Tuesday, February 10, 2009

A Worktime First:: Caller Brings Back the Classic Crazy

There comes a point in every skeptic's life when he is confronted by the ultimate abortion of skepticism: the conspiracy theory. I'm not talking about a 'found some wackaloon talking about this on the interwebs' kind of confrontation. No, what I'm talking about is speaking to someone who casually brings this kind of thing up as if it were fact.

Now, there are conspiracies in the real world. At the core, however, they are unglamorous, dirty affairs that crumble and are exposed by the ineptness of their fellows. Insider trading is a form of conspiracy. A religious cult is a conspiracy that may contain others. And there are conspiracies of governance as well. Say it with me: "Nixon".

But these are painfully mundane conspiracies. They're limited in scope and for the truly devoted headcase, they lack the glamor and spectacle that makes the horrible mundaneness of their lives worth living. Price fixing in the oil industry is just simple greed. It doesn't make a bland middle-aged accountant the subject of attention from sinister external forces that perceive him, inexplicably, as a threat that must be observed and silenced.

Today's caller of note seemed like a regular call with a nervous new user. His new computer won't shut down, it says 'installing updates' and sits there. I informed him that the first batch of Vista updates (complete with the service pack) can take hours. Comforted and ready to wait 5-6 hours for it to update, he seemed ready to go. Until I asked him if there was anything else I could help him with.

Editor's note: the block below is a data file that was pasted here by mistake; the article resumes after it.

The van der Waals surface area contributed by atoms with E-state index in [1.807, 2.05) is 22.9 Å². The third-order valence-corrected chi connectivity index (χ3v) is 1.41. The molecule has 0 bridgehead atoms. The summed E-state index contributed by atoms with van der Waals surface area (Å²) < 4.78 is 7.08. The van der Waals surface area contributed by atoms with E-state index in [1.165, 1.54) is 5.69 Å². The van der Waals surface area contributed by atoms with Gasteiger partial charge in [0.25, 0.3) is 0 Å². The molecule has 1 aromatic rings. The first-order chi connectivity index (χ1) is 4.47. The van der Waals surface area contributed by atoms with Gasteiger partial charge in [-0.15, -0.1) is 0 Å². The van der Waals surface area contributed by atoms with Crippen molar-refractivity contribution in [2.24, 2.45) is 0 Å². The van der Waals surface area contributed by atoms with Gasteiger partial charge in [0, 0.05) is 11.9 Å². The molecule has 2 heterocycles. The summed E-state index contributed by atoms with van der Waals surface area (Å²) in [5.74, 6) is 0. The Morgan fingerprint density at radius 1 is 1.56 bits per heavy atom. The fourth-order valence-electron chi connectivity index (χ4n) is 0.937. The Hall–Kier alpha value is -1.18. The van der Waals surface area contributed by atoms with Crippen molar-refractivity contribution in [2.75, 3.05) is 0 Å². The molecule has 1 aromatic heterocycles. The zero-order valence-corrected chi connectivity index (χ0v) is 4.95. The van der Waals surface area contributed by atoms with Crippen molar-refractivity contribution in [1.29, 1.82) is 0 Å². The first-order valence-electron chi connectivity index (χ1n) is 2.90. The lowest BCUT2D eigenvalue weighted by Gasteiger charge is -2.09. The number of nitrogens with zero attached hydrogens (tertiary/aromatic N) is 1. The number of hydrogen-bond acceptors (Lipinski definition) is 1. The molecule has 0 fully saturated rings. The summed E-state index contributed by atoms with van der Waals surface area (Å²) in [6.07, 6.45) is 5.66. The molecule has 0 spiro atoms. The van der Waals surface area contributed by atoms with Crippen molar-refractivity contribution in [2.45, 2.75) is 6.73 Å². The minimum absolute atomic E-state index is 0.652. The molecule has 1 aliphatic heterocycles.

What followed wasn't not a question, nor a statement, nor a description. It was some indescribable mutation of language that was fascinatingly insane yet completely incoherent. I will sum up the major points of the caller's delusion here:

1) Zone alarm is actually spyware, integrated into the system by the government.
2) It connects to secret cameras hidden in the computer's fan.
3) This has something to do with the systems being sent over seas for spying purposes. Or perhaps foreign governments are in on this. Like I said, incoherent.
4) These cameras are also hidden in new cars.
5) "Well, maybe I shouldn't be talking about this over the phone."

My first impulse is to debunk these hallucinations one at a time. But this guy thinks a laptop fan has a camera in it. A camera that would point away from the user, possibly down into a desk or into a lap, at all times.

Even if the government was interested in your activities, they wouldn't point the super-secret spy camera at your junk. If they want cheap voyeur shots, they'll install the camera in your shower. Then the antichrist and his one-world government cronies can laugh about your excess back hair at their leisure while plotting to control the banking system and corner the market on fezzes and tiny, tiny cars.


No comments: